Before it garnered international headlines last summer, Market Basket’s reputation as a discount grocer with loyal, long-term employees was well established in northern New England. So was its lurid legal and familial history, with ownership split between the two rival Demoulas factions.
Arthur S. Demoulas is commonly seen as the villain in the Market Basket conflict, but his side of the family had some cause for its feud with Arthur T.’s side. A legal battle in the 1990s, which included Arthur T. phsyically striking Arthur S. in the courtroom, found in favor of the Arthur S. side. The rulings: that Arthur T.’s father, Mike, defrauded Arthur S.’s side of the family out of nearly all their shares after Arthur S.’s father died in the 1970s.
Arthur S.’s side was given a slim majority of the company’s shares, though due tointer-family dynamics, he didn’t solidify control until 2013. All the while, Arthur T. made business deals with family members and companies he had personal relationships with. Market Basket brought in a retired judge who found the dealswere generally ethically acceptable, but they certainly rubbed Arthur S. and crowd the wrong way.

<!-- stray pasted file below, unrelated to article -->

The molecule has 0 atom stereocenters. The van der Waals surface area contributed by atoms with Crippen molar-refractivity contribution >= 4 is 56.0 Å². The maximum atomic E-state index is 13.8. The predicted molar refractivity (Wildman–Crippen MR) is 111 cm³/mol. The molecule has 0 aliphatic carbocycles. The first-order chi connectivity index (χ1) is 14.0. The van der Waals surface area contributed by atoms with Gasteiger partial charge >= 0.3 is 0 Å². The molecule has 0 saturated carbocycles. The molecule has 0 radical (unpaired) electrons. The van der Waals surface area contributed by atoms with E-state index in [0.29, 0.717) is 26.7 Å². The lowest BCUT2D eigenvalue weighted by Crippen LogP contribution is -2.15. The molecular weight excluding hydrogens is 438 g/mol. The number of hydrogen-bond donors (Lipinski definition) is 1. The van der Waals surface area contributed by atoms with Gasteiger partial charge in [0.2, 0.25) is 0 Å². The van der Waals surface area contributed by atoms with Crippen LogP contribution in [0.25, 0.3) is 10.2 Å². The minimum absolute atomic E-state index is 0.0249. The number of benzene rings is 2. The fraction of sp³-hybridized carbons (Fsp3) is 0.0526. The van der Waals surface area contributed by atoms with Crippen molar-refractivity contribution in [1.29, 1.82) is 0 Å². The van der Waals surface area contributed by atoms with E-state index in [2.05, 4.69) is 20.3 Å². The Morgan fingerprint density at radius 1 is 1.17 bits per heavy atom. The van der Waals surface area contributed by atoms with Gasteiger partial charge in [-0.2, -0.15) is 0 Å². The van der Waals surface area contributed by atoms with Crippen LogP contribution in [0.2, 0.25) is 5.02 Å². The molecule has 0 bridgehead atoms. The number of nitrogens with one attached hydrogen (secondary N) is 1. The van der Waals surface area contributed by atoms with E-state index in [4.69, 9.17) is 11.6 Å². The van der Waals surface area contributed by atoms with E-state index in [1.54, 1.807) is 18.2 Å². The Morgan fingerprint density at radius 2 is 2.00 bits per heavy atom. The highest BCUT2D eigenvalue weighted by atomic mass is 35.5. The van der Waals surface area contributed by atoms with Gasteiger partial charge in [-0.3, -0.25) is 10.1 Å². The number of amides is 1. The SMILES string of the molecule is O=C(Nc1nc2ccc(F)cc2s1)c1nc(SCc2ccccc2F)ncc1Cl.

While Arthur S. may have had reason for his grocery beef, he did not have the support of Market Basket’s constituents. Arthur T. had long emphasized a focus on employees. “Without them this place goes down the tubes quicker than you can say hi-ho,’’ he told the company’s board in 2009 while defending a bonus plan.
Employees believed Arthur S. would seek to make the company more profitable to shareholders, either by selling it or changing its strategy. There’s evidence that they were correct. Shortly after gaining control of the company, Arthur S. led a charge to distribute hundreds of millions to shareholders. Well before that, transcripts leakedto The Boston Globe showed, Arthur S. voted against a 2009 company contribution to the treasured employee profit-sharing program. And Boston.com exclusively reported last year that Arthur S. had engaged with a private equity firm in 2011 about a sale of the company if he could gain control of it.